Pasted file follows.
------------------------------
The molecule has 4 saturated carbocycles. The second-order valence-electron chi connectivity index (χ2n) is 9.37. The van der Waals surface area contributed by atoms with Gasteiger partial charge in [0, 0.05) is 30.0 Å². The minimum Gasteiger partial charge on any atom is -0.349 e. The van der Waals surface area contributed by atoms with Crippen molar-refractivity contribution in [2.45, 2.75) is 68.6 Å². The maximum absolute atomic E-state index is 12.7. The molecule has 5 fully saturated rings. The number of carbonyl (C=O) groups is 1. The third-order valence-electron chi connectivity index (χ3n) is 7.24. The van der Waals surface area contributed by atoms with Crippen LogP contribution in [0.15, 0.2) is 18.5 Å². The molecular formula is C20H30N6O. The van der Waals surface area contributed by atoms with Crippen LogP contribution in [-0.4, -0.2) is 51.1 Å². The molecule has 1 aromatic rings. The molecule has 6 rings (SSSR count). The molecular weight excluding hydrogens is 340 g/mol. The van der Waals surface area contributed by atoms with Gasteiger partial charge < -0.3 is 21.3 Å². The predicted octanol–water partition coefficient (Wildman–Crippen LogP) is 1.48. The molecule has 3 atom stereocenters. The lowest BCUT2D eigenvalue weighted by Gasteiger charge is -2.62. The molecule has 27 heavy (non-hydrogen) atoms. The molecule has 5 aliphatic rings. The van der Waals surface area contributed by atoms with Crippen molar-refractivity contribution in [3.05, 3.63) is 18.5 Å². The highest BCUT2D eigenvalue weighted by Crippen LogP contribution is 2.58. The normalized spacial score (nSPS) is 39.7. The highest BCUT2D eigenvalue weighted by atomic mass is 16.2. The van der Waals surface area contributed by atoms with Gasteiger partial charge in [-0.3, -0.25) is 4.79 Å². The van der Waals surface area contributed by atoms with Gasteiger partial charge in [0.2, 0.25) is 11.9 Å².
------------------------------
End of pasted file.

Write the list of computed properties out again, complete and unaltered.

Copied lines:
The molecule has 4 saturated carbocycles. The second-order valence-electron chi connectivity index (χ2n) is 9.37. The van der Waals surface area contributed by atoms with Gasteiger partial charge in [0, 0.05) is 30.0 Å². The minimum Gasteiger partial charge on any atom is -0.349 e. The van der Waals surface area contributed by atoms with Crippen molar-refractivity contribution in [2.45, 2.75) is 68.6 Å². The maximum absolute atomic E-state index is 12.7. The molecule has 5 fully saturated rings. The number of carbonyl (C=O) groups is 1. The third-order valence-electron chi connectivity index (χ3n) is 7.24. The van der Waals surface area contributed by atoms with Crippen LogP contribution in [0.15, 0.2) is 18.5 Å². The molecular formula is C20H30N6O. The van der Waals surface area contributed by atoms with Crippen LogP contribution in [-0.4, -0.2) is 51.1 Å². The molecule has 1 aromatic rings. The molecule has 6 rings (SSSR count). The molecular weight excluding hydrogens is 340 g/mol. The van der Waals surface area contributed by atoms with Gasteiger partial charge < -0.3 is 21.3 Å². The predicted octanol–water partition coefficient (Wildman–Crippen LogP) is 1.48. The molecule has 3 atom stereocenters. The lowest BCUT2D eigenvalue weighted by Gasteiger charge is -2.62. The molecule has 27 heavy (non-hydrogen) atoms. The molecule has 5 aliphatic rings. The van der Waals surface area contributed by atoms with Crippen molar-refractivity contribution in [3.05, 3.63) is 18.5 Å². The highest BCUT2D eigenvalue weighted by Crippen LogP contribution is 2.58. The normalized spacial score (nSPS) is 39.7. The highest BCUT2D eigenvalue weighted by atomic mass is 16.2. The van der Waals surface area contributed by atoms with Gasteiger partial charge in [-0.3, -0.25) is 4.79 Å². The van der Waals surface area contributed by atoms with Gasteiger partial charge in [0.2, 0.25) is 11.9 Å².